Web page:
Psychoactive Substances and the Provision of Specialized Care:
The Case of Espirito Santo
Marluce Miguel de Siqueira, Dulce A. Barbosa, Ronaldo Laranjeira, Kristine Hopkins
Psychoactive substance (PAS) consumption is present throughout the world, unleashing diverse impacts on the individual, family and society. A 2002 World Health Organization1 report indicated that 8.9% of the global load of illnesses result from the consumption of PAS, with tobacco accounting for 4.1%, alcohol for 4% and illicit drugs for 0.8% of the global disease load. In the Americas and Europe, more than half of the population had used alcohol some time in their life (NIAAA, 1998; and WHO, 1999)2,3 and around a quarter smoke (WHO, 2000)4. Illicit drugs reach 4.2% of world’s population (UNODCCP, 2000; WHO, 2004)
The social and health problems related to the consumption and dependence of legal and illicit drugs currently are well known and considered a significant public health challenge. This challenge requires the attention of decision markers and the creation of appropriate public policies, as well as the involvement of representatives of all the segments of society: politicians, legislators, researchers, health professionals, and civil society groups (Sacardo, 2003; BRAZIL, 2003)7,8.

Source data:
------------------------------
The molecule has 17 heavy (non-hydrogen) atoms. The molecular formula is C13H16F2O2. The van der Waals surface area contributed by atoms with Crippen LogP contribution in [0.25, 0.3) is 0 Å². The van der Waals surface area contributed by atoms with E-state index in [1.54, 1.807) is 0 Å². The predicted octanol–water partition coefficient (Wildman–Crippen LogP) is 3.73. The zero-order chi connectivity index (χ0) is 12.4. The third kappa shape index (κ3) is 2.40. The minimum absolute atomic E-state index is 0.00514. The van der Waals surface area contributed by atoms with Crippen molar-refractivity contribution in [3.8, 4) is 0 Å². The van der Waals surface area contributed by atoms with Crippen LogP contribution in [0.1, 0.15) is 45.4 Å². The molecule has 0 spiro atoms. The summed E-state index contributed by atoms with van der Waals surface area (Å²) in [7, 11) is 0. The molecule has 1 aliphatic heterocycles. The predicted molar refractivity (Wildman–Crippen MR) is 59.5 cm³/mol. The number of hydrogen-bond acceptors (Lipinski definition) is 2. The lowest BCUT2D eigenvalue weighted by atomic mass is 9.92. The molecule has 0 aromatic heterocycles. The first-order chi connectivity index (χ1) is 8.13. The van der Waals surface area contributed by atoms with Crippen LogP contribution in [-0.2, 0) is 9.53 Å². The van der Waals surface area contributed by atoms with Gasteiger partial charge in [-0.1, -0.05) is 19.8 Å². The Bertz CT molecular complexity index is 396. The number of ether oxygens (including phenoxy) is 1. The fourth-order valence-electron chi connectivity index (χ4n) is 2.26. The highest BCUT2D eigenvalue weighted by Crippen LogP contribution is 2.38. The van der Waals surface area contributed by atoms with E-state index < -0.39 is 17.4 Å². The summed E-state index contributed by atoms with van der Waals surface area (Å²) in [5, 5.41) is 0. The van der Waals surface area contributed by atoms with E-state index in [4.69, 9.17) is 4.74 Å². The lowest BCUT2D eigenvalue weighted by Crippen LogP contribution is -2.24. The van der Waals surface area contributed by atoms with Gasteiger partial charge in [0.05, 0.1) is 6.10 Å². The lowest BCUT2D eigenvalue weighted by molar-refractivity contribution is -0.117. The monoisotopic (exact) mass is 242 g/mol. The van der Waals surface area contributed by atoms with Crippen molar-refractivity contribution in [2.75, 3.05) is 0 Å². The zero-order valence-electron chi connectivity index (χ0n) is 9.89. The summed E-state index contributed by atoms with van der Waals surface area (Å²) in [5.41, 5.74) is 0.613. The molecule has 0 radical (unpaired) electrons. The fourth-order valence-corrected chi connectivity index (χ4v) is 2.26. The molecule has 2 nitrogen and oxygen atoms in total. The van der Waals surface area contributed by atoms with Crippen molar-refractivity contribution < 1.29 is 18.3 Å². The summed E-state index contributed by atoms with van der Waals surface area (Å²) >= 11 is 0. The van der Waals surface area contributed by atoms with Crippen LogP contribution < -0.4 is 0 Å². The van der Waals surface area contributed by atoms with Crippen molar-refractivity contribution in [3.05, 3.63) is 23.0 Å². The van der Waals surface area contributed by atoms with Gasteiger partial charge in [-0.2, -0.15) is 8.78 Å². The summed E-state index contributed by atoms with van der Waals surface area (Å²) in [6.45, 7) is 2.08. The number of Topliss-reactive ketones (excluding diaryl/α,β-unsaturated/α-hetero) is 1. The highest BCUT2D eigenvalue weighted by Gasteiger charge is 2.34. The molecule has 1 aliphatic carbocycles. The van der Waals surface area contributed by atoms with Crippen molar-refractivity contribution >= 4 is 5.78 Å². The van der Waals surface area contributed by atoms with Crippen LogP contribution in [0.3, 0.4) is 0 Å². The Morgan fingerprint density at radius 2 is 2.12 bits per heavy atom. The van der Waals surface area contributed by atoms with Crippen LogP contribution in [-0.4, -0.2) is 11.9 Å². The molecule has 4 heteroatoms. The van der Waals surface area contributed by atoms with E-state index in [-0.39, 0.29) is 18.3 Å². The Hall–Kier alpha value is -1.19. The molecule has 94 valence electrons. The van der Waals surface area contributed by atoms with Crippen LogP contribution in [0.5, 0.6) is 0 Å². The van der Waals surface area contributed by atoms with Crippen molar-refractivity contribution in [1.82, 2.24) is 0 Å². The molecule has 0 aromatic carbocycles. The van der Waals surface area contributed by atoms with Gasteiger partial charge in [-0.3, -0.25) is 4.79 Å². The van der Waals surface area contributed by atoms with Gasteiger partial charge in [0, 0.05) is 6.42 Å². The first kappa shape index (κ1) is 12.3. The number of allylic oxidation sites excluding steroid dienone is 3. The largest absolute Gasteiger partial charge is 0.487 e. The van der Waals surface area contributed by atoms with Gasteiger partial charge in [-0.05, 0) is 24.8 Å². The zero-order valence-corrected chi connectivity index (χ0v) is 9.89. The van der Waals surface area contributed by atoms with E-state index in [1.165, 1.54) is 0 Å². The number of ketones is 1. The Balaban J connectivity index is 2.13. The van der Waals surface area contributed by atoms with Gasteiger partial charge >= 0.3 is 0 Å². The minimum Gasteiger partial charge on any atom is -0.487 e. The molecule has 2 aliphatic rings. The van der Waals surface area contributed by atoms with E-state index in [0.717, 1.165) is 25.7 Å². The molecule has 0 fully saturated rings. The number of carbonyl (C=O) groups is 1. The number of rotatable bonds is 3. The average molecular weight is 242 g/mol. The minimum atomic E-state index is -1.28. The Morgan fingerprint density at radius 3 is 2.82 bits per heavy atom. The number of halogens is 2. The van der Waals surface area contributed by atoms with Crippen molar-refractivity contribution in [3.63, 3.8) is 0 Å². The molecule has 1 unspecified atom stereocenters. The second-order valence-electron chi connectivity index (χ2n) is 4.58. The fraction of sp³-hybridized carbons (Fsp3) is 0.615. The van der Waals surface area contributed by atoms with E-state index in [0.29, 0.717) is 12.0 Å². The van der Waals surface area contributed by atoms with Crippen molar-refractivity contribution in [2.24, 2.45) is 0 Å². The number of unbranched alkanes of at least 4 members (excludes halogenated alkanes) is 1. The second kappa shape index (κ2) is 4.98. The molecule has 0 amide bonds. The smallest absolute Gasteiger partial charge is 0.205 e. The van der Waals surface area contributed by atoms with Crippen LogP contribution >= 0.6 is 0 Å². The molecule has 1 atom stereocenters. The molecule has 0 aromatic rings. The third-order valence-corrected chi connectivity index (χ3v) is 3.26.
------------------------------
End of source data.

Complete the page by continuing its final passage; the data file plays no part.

In the last ten to fifteen years, the Brazilian government has attempted to implement strategies to reduce the demand and supply of drugs. These policies have centered on integrating several social sectors, such as education, health, social work, sports, justice, and public security (BRAZIL, 2001; 2003; 2004a, 2004b)7,9-11. The prime example of this approach is National Antidrug Policy (Política Nacional Antidrogas – PNAD), whose objectives are the reduction of the demand and supply of drugs and are focused on, for the user, prevention, treatment, recuperation, reintegration into society, reduction of damages; law enforcement; and support for research and evaluation of existing programs and treatment models.